The U.S. commercial real estate market has always been a challenging asset class for the non-specialist investor.
While the returns on offer often lead the non-dedicated investor to cast an envious eye, those looking in from outside have correctly assumed that deep sector knowledge is a prerequisite to enter this investment space. And beyond expertise and experience of the managers, another major barrier to entry has been scale: Investors need to be able to deploy large capital investments in order to create diversified portfolios of what can often be large, illiquid assets.
The industry is changing, however. Many of the traditional obstacles that prevented smaller institutional investors, family offices and high net worth individuals from participating in the sector are not quite the deterrent they once were. In fact, a strong combination of structural, cyclical and technical factors is driving new classes investors into commercial real estate.
If you’ve taken an interest in this widening arena of opportunity, here’s what you really need to know…
The first factor driving investors from outside the specialist commercial real estate and large institutional funds is a desire for portfolio diversification. As investors hear warnings of volatility building in equity and bond valuations there is a natural inclination to seek out value in alternative asset classes. Commercial real estate offers diversification into an asset class not directly correlated with the rest of a traditional investment portfolio — particularly its fixed income investments. Real estate assets tend to rise when interest rates decline. Investors also tend to find the physical nature of the assets attractive as a diversification play: In short, it offers simpler and less volatile valuation analysis than other alternative assets such as private equity, commodities, or FX.
It wasn’t long ago that both the US and international markets could reasonably be described as obsessed with the path of the US Federal Reserve’s rate hikes. And some of that focus lingers, obviously.
In the current moment, however, every day seems to convert more to the view that the next move in US interests will be down, not up. Surprisingly dormant inflation rates amid ever-decreasing unemployment have set economists revising their presumptions of both the cyclical and long-term path for interest rates.
What is the new normal? We still don’t know, of course.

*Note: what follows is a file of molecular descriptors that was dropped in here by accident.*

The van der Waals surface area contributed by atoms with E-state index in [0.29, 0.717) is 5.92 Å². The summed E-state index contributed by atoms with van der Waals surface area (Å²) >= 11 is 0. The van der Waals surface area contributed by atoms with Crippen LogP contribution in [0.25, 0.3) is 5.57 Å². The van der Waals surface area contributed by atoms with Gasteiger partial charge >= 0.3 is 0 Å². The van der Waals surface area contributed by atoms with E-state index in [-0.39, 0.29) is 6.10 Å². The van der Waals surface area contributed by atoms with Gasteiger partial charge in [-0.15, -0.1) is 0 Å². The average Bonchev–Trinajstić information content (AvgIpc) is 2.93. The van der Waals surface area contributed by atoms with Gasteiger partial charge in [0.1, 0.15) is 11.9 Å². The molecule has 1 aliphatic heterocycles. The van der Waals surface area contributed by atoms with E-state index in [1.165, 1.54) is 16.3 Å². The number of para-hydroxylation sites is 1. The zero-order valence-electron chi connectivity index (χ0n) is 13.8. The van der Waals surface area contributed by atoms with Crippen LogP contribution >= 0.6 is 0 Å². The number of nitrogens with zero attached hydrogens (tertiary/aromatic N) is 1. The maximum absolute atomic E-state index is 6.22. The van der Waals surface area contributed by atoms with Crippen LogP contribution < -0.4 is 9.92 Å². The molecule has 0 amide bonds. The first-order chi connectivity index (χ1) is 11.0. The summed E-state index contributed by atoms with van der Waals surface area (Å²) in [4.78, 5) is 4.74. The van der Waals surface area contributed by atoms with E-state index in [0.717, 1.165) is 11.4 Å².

As the consensus builds on “lower-for-longer” interest rates and prices in many US real estate markets become more favorable, though, the allure of commercial real estate asset increases.
This combination of price expectations on both a nominal—price increases ahead—and relative — equities and bonds have perhaps less obvious upside space—basis establishes real momentum in capital allocation to commercial real estate.
While structural and cyclical factors are an important source of motivation for some investors entering this investment class for the first time, technical developments have also played a strong role in triggering capital flows.
The growth in small and medium direct lenders at the lower end of commercial real estate valuations—critically with lenders that have in-house servicing teams—opens up lower “ticket price” investments. The bigger investors, which often require large minimum investments, have yet to migrate down the value spectrum. And this creates opportunity for smaller institutional investors, family offices, and other private banking clients.
With Collateralised Loan Obligations (CLOs) increasingly generating liquidity for an asset class that has long suffered from illiquidity risk, there has also been a strong return to structured take-outs in this market. Non-specialist investors have long been fearful that economic decline would be exacerbated by lack of bid when the cycle turns. The prospect of packaging commercial real estate at this level into securities, however, builds both liquidity and diversification to ease concerns about price volatility in the sector. Greater awareness of the strong creditor rights of commercial real estate has also lessened concerns about insolvency performance.
Combination of factors
Fifth Third works with many investors seeking to revamp portfolios as bond and equity valuations become stretched. A lower value commercial real estate that offers a mix of positive structural, cyclical, and technical factors could very well make for an attractive risk/reward profile in the eyes of investors who not so long ago would likely not have thought the market was realistically open to them.
If you think you’d potentially like to be part of this new day dawning in commercial real estate, it’s could be an auspicious moment to consult with a seasoned advisor with experience in the field.